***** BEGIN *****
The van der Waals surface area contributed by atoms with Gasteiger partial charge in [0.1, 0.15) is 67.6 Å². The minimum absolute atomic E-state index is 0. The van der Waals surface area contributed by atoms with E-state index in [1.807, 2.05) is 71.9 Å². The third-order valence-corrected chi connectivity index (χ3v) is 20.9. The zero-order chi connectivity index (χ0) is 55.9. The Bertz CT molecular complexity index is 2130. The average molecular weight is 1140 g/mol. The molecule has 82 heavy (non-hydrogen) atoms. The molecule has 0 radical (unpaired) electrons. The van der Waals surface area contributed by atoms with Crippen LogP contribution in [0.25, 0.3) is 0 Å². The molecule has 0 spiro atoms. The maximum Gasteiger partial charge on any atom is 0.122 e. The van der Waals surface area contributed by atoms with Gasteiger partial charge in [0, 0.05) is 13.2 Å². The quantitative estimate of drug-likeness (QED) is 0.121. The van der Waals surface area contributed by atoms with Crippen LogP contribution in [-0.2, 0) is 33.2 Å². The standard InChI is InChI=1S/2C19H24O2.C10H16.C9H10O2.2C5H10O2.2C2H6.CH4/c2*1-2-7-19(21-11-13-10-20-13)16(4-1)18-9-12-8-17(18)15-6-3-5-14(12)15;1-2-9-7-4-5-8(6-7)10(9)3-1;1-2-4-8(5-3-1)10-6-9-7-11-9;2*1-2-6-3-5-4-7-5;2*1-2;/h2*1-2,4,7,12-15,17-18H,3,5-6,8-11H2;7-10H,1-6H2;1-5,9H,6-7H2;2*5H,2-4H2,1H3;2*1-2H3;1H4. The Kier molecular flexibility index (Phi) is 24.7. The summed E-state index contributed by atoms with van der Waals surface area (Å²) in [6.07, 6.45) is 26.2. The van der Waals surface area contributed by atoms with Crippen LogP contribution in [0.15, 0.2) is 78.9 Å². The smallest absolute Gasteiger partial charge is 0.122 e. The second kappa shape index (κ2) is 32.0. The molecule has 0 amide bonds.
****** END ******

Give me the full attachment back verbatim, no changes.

The van der Waals surface area contributed by atoms with Gasteiger partial charge in [0.1, 0.15) is 67.6 Å². The minimum absolute atomic E-state index is 0. The van der Waals surface area contributed by atoms with E-state index in [1.807, 2.05) is 71.9 Å². The third-order valence-corrected chi connectivity index (χ3v) is 20.9. The zero-order chi connectivity index (χ0) is 55.9. The Bertz CT molecular complexity index is 2130. The average molecular weight is 1140 g/mol. The molecule has 82 heavy (non-hydrogen) atoms. The molecule has 0 radical (unpaired) electrons. The van der Waals surface area contributed by atoms with Crippen LogP contribution in [0.25, 0.3) is 0 Å². The molecule has 0 spiro atoms. The maximum Gasteiger partial charge on any atom is 0.122 e. The van der Waals surface area contributed by atoms with Gasteiger partial charge in [0, 0.05) is 13.2 Å². The quantitative estimate of drug-likeness (QED) is 0.121. The van der Waals surface area contributed by atoms with Crippen LogP contribution in [-0.2, 0) is 33.2 Å². The standard InChI is InChI=1S/2C19H24O2.C10H16.C9H10O2.2C5H10O2.2C2H6.CH4/c2*1-2-7-19(21-11-13-10-20-13)16(4-1)18-9-12-8-17(18)15-6-3-5-14(12)15;1-2-9-7-4-5-8(6-7)10(9)3-1;1-2-4-8(5-3-1)10-6-9-7-11-9;2*1-2-6-3-5-4-7-5;2*1-2;/h2*1-2,4,7,12-15,17-18H,3,5-6,8-11H2;7-10H,1-6H2;1-5,9H,6-7H2;2*5H,2-4H2,1H3;2*1-2H3;1H4. The Kier molecular flexibility index (Phi) is 24.7. The summed E-state index contributed by atoms with van der Waals surface area (Å²) in [6.07, 6.45) is 26.2. The van der Waals surface area contributed by atoms with Crippen LogP contribution in [0.15, 0.2) is 78.9 Å². The smallest absolute Gasteiger partial charge is 0.122 e. The second kappa shape index (κ2) is 32.0. The molecule has 0 amide bonds.